Monday, August 09, 2004

Why Does Wine Cost So Much? - Part II

Let's make a wine the way we did pre-2001. We'll make 20,000 cases of Napa Cabernet for an existing program. We don't have a winery or a tasting room (to simplify what's already a complex exercise).

  • Vintage 2000 Napa Cabernet cost $3,100 for a ton of grapes. We will crush 300 tons at a local winery that has some excess capacity for $300 per ton. By January, we have 20,000 cases worth of Cabernet wine sitting in a tank that has cost us $3,400 per ton or (at 65 cases per ton) $53 per case or $4.42 per bottle.

  • Now, we need some oak to age our wine in. Assuming that our wine needs 50% new French Oak, we will need approximately 400 new barrels and 400 old barrels to hold our wine. Further assuming that these barrels will be with us for three years before we kick them out, we will absorb $9.33 per case for the new oak and $1.69 per case for the older oak (trust me on that one, I'm not going to write out the calculation!) for a total of $11 per case.

  • We will also incur storage costs for these barrels. Let's assume that its about $3.50 per barrel per month - this will also cover some of the barrel work such as racking and topping. If we age our Cabernet for 18 months, we will incur an additional $2.50 per case.

  • Now, we're ready to bottle. Let's figure that we'll use a fairly conservative package that costs us $12.00 per case including labels, corks, bottles, etc. The use of someone else's bottling line will run us about $2.00 per case, so we're now down another $14.00 per case.
  • We still have to bottle age our wine and pay taxes. Assume $1.50 for warehousing and $3.00 (average) for excise taxes.

  • Total costs to date are as follows: $53 per case for fruit and crushing, $11 for barrels, $2.50 for aging, $14 for packaging and bottling, and $4.50 for storage and taxes. Total costs to date = $85 per case or $7 per bottle.

  • Now, let's sell our wine. We want it to have a price of $25 per bottle at retail which will put us on the low end of Napa Cabernet (remember this is vintage 2000, before the bulk wine market drove prices down) so we will establish our wholesale prices as follows: We don't have a sales force, so we will use a broker/sales and marketing firm to sell our wine. They will take a 25% fee for their services. Therefore, working backwards, if the consumer pays $25, the retailer wants to pay $18.75 per bottle to get their 33% margin, the wholesaler wants to pay $15.00 per bottle to get their 25% margin, and the broker will pay $12.00 to get their 25% fee. So, we sell the wine for $12 and it cost us $7 to make. That's a profit of $5 per bottle or $60 per case.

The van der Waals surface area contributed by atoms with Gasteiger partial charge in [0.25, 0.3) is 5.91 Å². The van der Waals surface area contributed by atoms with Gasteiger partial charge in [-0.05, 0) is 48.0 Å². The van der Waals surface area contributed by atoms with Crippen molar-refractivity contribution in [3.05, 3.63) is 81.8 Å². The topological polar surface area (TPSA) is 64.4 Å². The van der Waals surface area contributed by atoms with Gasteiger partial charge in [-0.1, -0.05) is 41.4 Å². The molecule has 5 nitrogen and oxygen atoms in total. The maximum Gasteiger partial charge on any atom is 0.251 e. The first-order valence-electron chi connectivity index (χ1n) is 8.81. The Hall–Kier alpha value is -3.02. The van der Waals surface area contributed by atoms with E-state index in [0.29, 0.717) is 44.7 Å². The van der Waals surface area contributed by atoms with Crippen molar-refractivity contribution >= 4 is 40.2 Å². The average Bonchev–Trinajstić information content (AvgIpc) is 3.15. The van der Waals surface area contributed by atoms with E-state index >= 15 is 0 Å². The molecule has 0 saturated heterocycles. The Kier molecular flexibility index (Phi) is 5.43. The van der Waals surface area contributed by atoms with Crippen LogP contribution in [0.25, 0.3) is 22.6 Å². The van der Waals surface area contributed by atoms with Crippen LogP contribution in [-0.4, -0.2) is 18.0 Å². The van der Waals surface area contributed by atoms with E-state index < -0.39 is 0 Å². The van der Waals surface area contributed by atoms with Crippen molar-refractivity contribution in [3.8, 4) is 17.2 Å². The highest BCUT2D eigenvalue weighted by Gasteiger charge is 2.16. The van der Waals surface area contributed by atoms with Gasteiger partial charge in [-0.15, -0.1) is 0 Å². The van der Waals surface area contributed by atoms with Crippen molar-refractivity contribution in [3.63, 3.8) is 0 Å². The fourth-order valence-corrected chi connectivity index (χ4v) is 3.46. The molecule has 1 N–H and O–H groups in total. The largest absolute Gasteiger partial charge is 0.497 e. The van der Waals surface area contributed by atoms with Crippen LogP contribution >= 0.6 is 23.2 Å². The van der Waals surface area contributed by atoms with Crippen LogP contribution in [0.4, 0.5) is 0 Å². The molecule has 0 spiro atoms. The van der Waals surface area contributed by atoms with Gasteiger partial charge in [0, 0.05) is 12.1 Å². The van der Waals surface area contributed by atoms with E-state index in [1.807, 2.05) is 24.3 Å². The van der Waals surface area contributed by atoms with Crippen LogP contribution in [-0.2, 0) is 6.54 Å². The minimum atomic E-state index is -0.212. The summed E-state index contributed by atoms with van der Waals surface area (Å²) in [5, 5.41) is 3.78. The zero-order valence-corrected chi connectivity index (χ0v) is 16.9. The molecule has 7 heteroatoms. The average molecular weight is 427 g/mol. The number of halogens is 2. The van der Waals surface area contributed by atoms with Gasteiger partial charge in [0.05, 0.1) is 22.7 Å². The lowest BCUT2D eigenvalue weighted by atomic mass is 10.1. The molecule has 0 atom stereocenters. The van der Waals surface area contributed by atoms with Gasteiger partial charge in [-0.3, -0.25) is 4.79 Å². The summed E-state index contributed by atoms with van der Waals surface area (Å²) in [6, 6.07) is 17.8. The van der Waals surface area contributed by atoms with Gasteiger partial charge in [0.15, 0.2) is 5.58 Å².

• Nice, huh? Unfortunately, that $1.2 million is only gross profit. We haven't paid any of our overhead, employees, interest, taxes, or ourselves yet. We also need to have money available to buy next year's grapes and barrels somehow.

  • Winery overhead for a "virtual" winery like ours would probably be pretty low, around 5% of revenues or $150,000. We probably have a pretty big loan for our barrels and grapes, maybe as much as $1 million if we financed almost all of it - that would require an interest payment of $140,000 at 7% interest (for the two years we held the wine before selling it). We will pay around $350,000 in taxes as well. Leaving us with cash of around $550,000 to pay ourselves. Sweet! Except for one thing. We still owe the bank $1 million and we need to borrow for the next vintage.

  • So what do we do? Several things: We should have borrowed less money and started with more of our own, that lowers our return, but the bank probably won't loan us $1 million without some coin of our own at stake. We can raise our prices to the consumer or we look for ways to sell direct via tasting rooms and mailing lists. This gets us from a wholesale price of $12 per bottle to a retail price of $25 per bottle. Provided we don't take on too much overhead, this should help our profitability considerably.

  • The bottom line is that two axioms in the wine business hold true: "To make a small fortune in the wine business, start with a large one" and "you don't make money in the wine business, you build equity".


Anonymous chris said...

thanks for this blog. i've been researching on and off for awhile and think i plan to 'think' about getting serious and buying some land in the next two years and start growing some vines. your diatribe on the costs added to the body of knowledge I'm grappling with, and in the end, i think i will remain at my day job for awhile and invest in a hearty hobby of making wine and not try to dream of making it a living... for now;)
thanks for sharing your insight...

July 13, 2009 3:13 PM  

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